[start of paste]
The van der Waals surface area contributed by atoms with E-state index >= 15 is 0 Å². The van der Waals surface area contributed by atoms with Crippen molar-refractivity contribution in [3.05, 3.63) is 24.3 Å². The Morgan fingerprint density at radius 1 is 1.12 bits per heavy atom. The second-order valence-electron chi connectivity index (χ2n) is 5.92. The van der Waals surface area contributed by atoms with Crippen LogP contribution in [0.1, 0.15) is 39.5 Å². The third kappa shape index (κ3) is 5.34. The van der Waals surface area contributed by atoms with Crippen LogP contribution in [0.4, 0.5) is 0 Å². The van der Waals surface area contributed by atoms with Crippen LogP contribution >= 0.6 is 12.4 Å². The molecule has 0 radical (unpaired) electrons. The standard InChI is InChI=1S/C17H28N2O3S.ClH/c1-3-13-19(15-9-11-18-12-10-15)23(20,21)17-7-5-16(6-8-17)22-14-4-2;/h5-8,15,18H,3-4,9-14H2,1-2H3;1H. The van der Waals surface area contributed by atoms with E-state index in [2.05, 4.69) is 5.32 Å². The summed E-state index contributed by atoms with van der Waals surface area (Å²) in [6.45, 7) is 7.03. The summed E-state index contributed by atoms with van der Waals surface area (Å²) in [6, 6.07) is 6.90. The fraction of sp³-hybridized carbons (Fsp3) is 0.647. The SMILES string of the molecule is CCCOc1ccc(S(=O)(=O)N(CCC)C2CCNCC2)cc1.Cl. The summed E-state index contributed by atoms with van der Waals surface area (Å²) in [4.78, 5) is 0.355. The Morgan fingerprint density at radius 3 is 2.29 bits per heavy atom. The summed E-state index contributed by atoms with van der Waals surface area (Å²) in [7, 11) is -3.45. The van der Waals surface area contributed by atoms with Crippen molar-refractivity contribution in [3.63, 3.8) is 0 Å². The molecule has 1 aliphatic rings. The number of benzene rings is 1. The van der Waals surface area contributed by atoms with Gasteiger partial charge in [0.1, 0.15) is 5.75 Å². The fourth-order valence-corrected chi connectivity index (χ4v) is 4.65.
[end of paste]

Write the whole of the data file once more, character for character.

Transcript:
The van der Waals surface area contributed by atoms with E-state index >= 15 is 0 Å². The van der Waals surface area contributed by atoms with Crippen molar-refractivity contribution in [3.05, 3.63) is 24.3 Å². The Morgan fingerprint density at radius 1 is 1.12 bits per heavy atom. The second-order valence-electron chi connectivity index (χ2n) is 5.92. The van der Waals surface area contributed by atoms with Crippen LogP contribution in [0.1, 0.15) is 39.5 Å². The third kappa shape index (κ3) is 5.34. The van der Waals surface area contributed by atoms with Crippen LogP contribution in [0.4, 0.5) is 0 Å². The van der Waals surface area contributed by atoms with Crippen LogP contribution >= 0.6 is 12.4 Å². The molecule has 0 radical (unpaired) electrons. The standard InChI is InChI=1S/C17H28N2O3S.ClH/c1-3-13-19(15-9-11-18-12-10-15)23(20,21)17-7-5-16(6-8-17)22-14-4-2;/h5-8,15,18H,3-4,9-14H2,1-2H3;1H. The van der Waals surface area contributed by atoms with E-state index in [2.05, 4.69) is 5.32 Å². The summed E-state index contributed by atoms with van der Waals surface area (Å²) in [6.45, 7) is 7.03. The summed E-state index contributed by atoms with van der Waals surface area (Å²) in [6, 6.07) is 6.90. The fraction of sp³-hybridized carbons (Fsp3) is 0.647. The SMILES string of the molecule is CCCOc1ccc(S(=O)(=O)N(CCC)C2CCNCC2)cc1.Cl. The summed E-state index contributed by atoms with van der Waals surface area (Å²) in [4.78, 5) is 0.355. The Morgan fingerprint density at radius 3 is 2.29 bits per heavy atom. The summed E-state index contributed by atoms with van der Waals surface area (Å²) in [7, 11) is -3.45. The van der Waals surface area contributed by atoms with Crippen molar-refractivity contribution in [3.63, 3.8) is 0 Å². The molecule has 1 aliphatic rings. The number of benzene rings is 1. The van der Waals surface area contributed by atoms with Gasteiger partial charge in [0.1, 0.15) is 5.75 Å². The fourth-order valence-corrected chi connectivity index (χ4v) is 4.65.